Historic Poverty Bay and the East Coast, N.I., N.Z.
Historic Services in Waiapu
Historic Services in Waiapu
On the following day, the visitors, accompanied by a large number of natives, went by sea to Waiapu, halting at Rangitukia, where was situated the outer and well-fortified pa of the Waiapu Valley, which was capable of mustering 560 fighting men. Referring to the service held in the evening, Mr. Williams says:
“There were upwards of 500 men, women and children at prayers. It was the largest assemblage I had yet spoken to in this country. Many old priests were present, but they showed no disposition to cavil, nor any symptom of fear lest their craft should be endangered; on the contrary, they seemed ready to listen to any new thing which might be told them.”
Next day, a visit was paid to the inner pa at Whakawhitira (about ten miles off) which, it was said, had attached to it two thousand fighting men. Many of its fighters were also away. “This village,” Mr. Williams says, “is very large and very well page 158 situated in the midst of extensive cultivations. Waiapu, as a place for a mission station, surpassed any other that I had yet seen.”
Sunday (12 January, 1834) was the first Sabbath observed by the East Coast natives under the auspices of European missionaries. Rukuata and his friends made the arrangements for the services, which were held at Rangitukia and Whakawhitira. About five hundred natives were present at the former place and seven hundred at the latter. As there was no bell, the people were called together by the sound produced by the business end of a European hoe being struck by another piece of metal.
“There was, as yet,” Mr. Williams records, “no prospect of forming a mission station among these interesting tribes, for the simple reason that there was no one to undertake the work; but an important step had been taken, for the district had been explored and there was sufficient proof that it was a promising field for future occupation.”
Mr. Yate's description of the native menfolk who attended the service at Whakawhitira bears out what Mr. Williams says concerning the wild appearance of the East Coast natives:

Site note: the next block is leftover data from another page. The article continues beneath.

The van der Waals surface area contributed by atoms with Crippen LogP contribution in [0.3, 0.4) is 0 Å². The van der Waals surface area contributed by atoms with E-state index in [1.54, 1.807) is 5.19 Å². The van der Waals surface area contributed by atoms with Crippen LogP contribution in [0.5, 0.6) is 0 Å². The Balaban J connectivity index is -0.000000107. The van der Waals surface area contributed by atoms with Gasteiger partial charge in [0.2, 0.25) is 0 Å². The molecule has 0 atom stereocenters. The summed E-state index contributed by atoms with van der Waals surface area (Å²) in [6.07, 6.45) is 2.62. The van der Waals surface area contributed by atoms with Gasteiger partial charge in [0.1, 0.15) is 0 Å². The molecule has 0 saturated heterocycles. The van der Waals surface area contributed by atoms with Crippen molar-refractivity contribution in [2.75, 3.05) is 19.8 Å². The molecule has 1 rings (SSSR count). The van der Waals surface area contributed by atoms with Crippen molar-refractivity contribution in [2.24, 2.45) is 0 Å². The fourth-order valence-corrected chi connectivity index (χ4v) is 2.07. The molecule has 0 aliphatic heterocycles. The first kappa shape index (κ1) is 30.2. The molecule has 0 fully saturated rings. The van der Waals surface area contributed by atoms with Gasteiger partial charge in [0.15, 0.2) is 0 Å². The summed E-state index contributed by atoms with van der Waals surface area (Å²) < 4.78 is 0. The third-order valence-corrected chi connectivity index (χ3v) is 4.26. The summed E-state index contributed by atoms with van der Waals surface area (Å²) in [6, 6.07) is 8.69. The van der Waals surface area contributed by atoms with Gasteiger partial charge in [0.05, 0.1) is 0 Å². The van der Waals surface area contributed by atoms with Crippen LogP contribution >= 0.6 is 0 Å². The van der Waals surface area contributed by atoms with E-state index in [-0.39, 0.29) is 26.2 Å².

“Some of them,” he says, “had their beards plastered with red ochre and oil; others, with blue clay and a deep mark of red ochre over each eye, which, together with the tattooing, gives them the most ferocious aspect which can be conceived, strongly resembling some of the pictures of Apollyon in the older editions of Bunyan's Pilgrim's Progress.”
The missionaries went on by sea to Table Cape (Mahia) before returning to the Bay of Islands.
Although Rukuata is credited with having made the arrangements for the religious services which the visiting clerics held on the East Coast, it was Piripi Taumata-a-Kura who became the outstanding evangelist among the Ngati-Porou. According to Bishop W. Williams, Taumata was carried off into captivity on the occasion of the Pomare-Te Wera raid in 1823. W. L. Williams suggests that he was among the slaves who were restored to their people in 1834. His father was under a like impression. On the other hand, J. G. Baker (a son of the Rev. C. Baker) says that Taumata returned on the mission schooner Columbine some months earlier.
As soon as he got back home, Taumata, who had attended the mission school at Waimate (Bay of Islands), began to share with his kinsfolk his scanty knowledge of Christianity and civilisation. W. L. Williams says that he had never given anyone in the north any reason to suppose that he took a special interest in the pakehas' religion; he had learned to read, but had not been even a recognised catechumen. However, Mr. Baker held that Taumata was baptized at the Bay of Islands.
For his new rôle as an evangelist, Taumata was ill-equipped. page 159 He had brought back with him only a few Scripture texts, a few prayers and some hymns. Mr. Baker says that they were in printed form, but, according to W. L. Williams, they were merely written upon scraps of paper. Luckily, Taumata was of an inventive turn of mind. With the aid of charcoal he made some copies on flat pieces of wood. For a like purpose he also used pieces of flax, first covering them with grease and then dusting them with ashes so that they might be written upon with a sharppointed stick.
Among the self-appointed native teachers, Matenga Tukareaho was not less remarkable than Taumata-a-Kura. He, too, had been a great warrior and a cannibal. Prior to the opening of the first mission station in Poverty Bay (1840), he had laboured in Northern Hawke's Bay. Bishop W. Williams says that, in the first instance, the Gospel was carried to Wairoa and Mahia by three natives who found their way there in quest of their relatives, one having come back from the Bay of Islands and the other two from Rotorua. Probably the two last mentioned had received some instruction at the Rev. T. Chapman's mission station at Rotorua in 1835.
It is certain that the native who had been at the Bay of Islands was Matenga. The year of his return is likely to have been 1834. In the judgment in the Hereheretau No. 2 case, it is stated that he went to the Bay of Islands “either as a captive, or as a guest, of Pomare.” Evidence was given by Ihaka Whaanga to this effect: “Matenga was the first Christian native preacher in the Wairoa district. When he returned from the Bay of Islands, he preached at Te Uhi. Some of the people wanted to kill him. Taitauhi shut him up in a house called ‘Herenga.’ He was saved by going to Turanga, but, eventually, he returned to Nuhaka.”